Contraception Hormonal Methods The Pill

Birth control pills are generally considered a safe, convenient and effective contraception method for women who wish to prevent pregnancy. Also known as “the pill,” the birth control pill uses artificial hormones in a daily medication to help prevent ovulation and to alter associated conditions to prevent pregnancy. The hormones also cause the cervical mucus to thicken, which makes it more difficult for sperm to get through the cervix to the uterus.

Because birth control pills release exogenous hormones into a woman’s body, they are not the best birth control method for everyone.

The Pill: Benefits and Risks

Birth control pills are easy to get with a prescription, and generally cost between $20 and $40 per month. Some types of the pill can:

  • Improve acne problems
  • Protect against ovarian and endometrial cancer
  • Reduce PMS symptoms.

Birth control pills aren’t the best birth control method for every woman. The pill shouldn’t be used by those who:

  • Are breast-feeding
  • Are older than age 35 and smoke
  • Currently suffer from migraines with aura, diabetes-related complications or blood-clotting problems
  • Have a history of blood clots, deep-vein thrombosis, heart disease or stroke
  • Have a history of certain cancers
  • Have a history of kidney, liver or adrenal gland problems.

Types of the Pill

There are many different brands of birth control pills. Some prescriptions have estrogen and progestin (combination), while others have progestin-only (called “mini-pills.”) The low dose of progestin in the mini-pill may cause a higher failure rate in some women than other hormonal contraceptive methods.

Most forms of the pill replicate normal 28-day menstrual cycles. However, there are some birth control pills designed for extended-cycle (or continuous) regimens. One brand suppresses menstrual bleeding all year long, while other brands limit menstrual bleeding to every three months. If you are interested in these newer forms of medication, talk to your doctor for personal preferences and suitability of these pills.

Birth Control Pill Success Rates

Some drugs don’t interact well with birth control pills, or may even limit their effectiveness — especially antibiotics. When consistently taken daily at the same time, the birth control pill is 99 percent effective in preventing unintended pregnancy. When taken daily, but not as consistently, the pill is about 92 percent effective.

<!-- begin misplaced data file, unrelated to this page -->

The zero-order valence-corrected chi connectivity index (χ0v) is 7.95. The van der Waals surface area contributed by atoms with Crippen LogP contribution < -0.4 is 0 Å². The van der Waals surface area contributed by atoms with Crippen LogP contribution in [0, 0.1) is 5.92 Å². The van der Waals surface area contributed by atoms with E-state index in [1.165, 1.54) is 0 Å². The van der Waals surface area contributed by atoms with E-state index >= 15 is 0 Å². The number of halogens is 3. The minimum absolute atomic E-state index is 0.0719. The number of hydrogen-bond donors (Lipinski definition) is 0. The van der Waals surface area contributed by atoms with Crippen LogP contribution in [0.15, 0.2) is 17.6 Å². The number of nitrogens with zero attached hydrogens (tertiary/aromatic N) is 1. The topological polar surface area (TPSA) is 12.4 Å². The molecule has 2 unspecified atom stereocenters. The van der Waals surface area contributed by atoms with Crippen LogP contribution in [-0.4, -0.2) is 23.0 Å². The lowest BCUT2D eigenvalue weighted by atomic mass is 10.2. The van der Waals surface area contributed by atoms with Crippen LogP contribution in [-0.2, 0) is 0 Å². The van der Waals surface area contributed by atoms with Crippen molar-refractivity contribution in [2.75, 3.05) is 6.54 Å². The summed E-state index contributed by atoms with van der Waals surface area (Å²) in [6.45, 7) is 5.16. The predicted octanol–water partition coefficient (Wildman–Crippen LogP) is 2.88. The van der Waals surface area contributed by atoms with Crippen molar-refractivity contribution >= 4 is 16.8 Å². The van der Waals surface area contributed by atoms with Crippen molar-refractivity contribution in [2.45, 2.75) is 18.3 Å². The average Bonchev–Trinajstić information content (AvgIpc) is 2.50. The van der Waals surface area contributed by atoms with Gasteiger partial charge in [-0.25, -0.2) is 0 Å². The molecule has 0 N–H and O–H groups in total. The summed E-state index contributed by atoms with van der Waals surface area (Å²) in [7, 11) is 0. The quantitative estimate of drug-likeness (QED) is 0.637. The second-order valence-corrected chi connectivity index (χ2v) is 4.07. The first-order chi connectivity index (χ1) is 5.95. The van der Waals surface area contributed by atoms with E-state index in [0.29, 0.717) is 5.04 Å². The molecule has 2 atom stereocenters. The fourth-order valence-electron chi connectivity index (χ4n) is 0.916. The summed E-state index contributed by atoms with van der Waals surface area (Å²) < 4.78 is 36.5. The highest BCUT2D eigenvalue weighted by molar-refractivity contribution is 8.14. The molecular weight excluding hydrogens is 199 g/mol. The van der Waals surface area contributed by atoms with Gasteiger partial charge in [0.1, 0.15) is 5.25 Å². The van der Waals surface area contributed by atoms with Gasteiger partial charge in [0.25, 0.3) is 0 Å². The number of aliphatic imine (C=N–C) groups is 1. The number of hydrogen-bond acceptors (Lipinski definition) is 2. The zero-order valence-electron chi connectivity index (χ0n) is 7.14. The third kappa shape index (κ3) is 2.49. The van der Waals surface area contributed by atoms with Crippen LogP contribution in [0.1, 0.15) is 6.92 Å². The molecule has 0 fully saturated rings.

Proper Use of the Pill

The most common complaint about the birth control pill is that it’s difficult to remember to take it every day. Generally, forgetting one pill means taking two the next day. Missing more than one birth control pill may affect the menstrual cycle for that month or increase your chances of pregnancy. Progestin-only pills must be taken at the same time every day. Consult your birth control pills’ packaging or notify a health professional for instructions when you miss a dosage.

Keep in mind that, while birth control pills are the best birth control for many women, condoms should also be used to prevent sexually transmitted diseases.

Resources

American College of Obstetrics and Gynecology Staff. (2007). Birth control. Retrieved February 7, 2010, from the American College of Obstetrics website: http://www.acog.org/publications/patient_education/ab020.cfm.

Planned Parenthood Staff. (2010). Birth control pill. Retrieved February 7, 2010, from the Planned Parenthood web site: http://www.plannedparenthood.org/health-topics/birth-control/birth-control-pill-4228.htm.

Mayo Foundation for Medical Education and Research Staff. (2009). Best birth control pill: How to choose. Retrieved February 7, 2010, from the Mayo Clinic Web site: ttp://www.mayoclinic.com/health/best-birth-control-pill/MY00996.

Mayo Foundation for Medical Education and Research Staff. (2009). Birth control pill FAQ: Benefits, risks and choices. Retrieved February 7, 2010, from the Mayo Clinic Web site: http://www.mayoclinic.com/health/birth-control-pill/WO00098.